Ballinskellig, Bohlus Head Penisula, County Kerry
Photographic Duraclears mounted on acrylic
14” x 14” x 1/2”
The fascinating and deserted islands of the two Skellings and the Blaskets; areas that exist on many levels on the edge are the focus of the photographic series Dreaming on the Edge. The series is a direct response to an invigorating and longstanding collaboration with US artist Sarah Krepp and Irish artist Veronica Nicholson through a two week stay in 2013 at Cill Rialaig Artist Residency. During the residency we sought to explore and engage in on-site research to create three distinct bodies of work for the exhibition On the Edge and In Between: The Skellig and Blasket Islands of Ireland.
We initially were intrigued by the geographic connections of three abandoned areas in Ireland. The first of these locations was Cill Rialaig, a 1790’s pre-famine village situated atop a cliff facing the Atlantic Ocean. Abandoned in the early 1900, the cottages were later reclaimed as a 21st Century artist residency. The second site, Skellig Michael, larger of the two Skellig islands is located 11.6 km west of the Iveragh Pennisula in County Kerry and sometime between the 6th and 8th Century a Christian monastery was established. It was continuously occupied as a place of religious practice and sanctuary until its abandonment in the late 12th century.
The third site, the Great Blasket Islands (also referred to as the next Parish America) were all but un-inhabited prior to 1710 except for monks in ancient times. Throughout the 1920’s and 30’s, writers from these islands, produced books in the Irish language such as An tOileánach (The Islandman) by Tomás Ó Criomhthain and Peig by Peig Sayers. They wrote of island people who lived on the very edge of Europe and through their writing were able to bring interwoven accounts of the typography, life and times to life. Due to the sparse population and gradual emigration, the islands were finally abandoned in 1953.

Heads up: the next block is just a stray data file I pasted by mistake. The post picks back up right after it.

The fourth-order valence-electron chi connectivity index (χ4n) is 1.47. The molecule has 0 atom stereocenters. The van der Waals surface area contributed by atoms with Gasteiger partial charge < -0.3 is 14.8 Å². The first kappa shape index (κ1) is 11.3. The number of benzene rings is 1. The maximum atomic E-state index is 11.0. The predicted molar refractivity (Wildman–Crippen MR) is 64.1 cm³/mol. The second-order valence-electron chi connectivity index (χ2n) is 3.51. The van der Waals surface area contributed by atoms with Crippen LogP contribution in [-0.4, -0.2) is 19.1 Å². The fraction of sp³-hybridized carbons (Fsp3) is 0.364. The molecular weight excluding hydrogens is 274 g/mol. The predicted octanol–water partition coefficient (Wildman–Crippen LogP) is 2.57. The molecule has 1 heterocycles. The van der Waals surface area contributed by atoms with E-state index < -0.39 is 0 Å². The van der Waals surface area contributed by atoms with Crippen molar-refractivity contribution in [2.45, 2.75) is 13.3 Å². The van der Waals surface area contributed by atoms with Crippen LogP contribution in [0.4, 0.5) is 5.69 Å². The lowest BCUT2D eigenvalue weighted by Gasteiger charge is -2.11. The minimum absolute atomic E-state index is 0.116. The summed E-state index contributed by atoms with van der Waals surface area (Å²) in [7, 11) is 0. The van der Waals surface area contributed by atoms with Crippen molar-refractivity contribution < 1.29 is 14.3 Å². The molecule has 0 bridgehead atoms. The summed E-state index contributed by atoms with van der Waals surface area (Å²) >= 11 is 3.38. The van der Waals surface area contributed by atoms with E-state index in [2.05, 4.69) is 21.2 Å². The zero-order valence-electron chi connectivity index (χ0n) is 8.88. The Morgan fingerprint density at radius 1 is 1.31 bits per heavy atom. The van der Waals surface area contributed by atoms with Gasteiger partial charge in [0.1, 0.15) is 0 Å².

By research and exploring specifically the Skelligs and the Great Blasket Islands, both groups specifically of islands on the edge, we were able to engage with the rich historical, social, literary, spiritual and visual elements of these deserted places, reclaiming the past and by our responses asserting something new into their present.
I was compelled during the Residency by the linking of both physical and psychological terrains in the work produced. Images taken in situ, released and re-sequenced from their original histories, suggest a new narrative, referencing bodies of water and floating islands, encapsulated worlds and infinite spaces, things that exist simultaneously on the edge and in between. Through these photographs, responses to the journeys taken and a documentation of private performances, I am exploring the nature of perception–manifested through light, the mechanics of vision and the interwoven mapping of body, place and memory.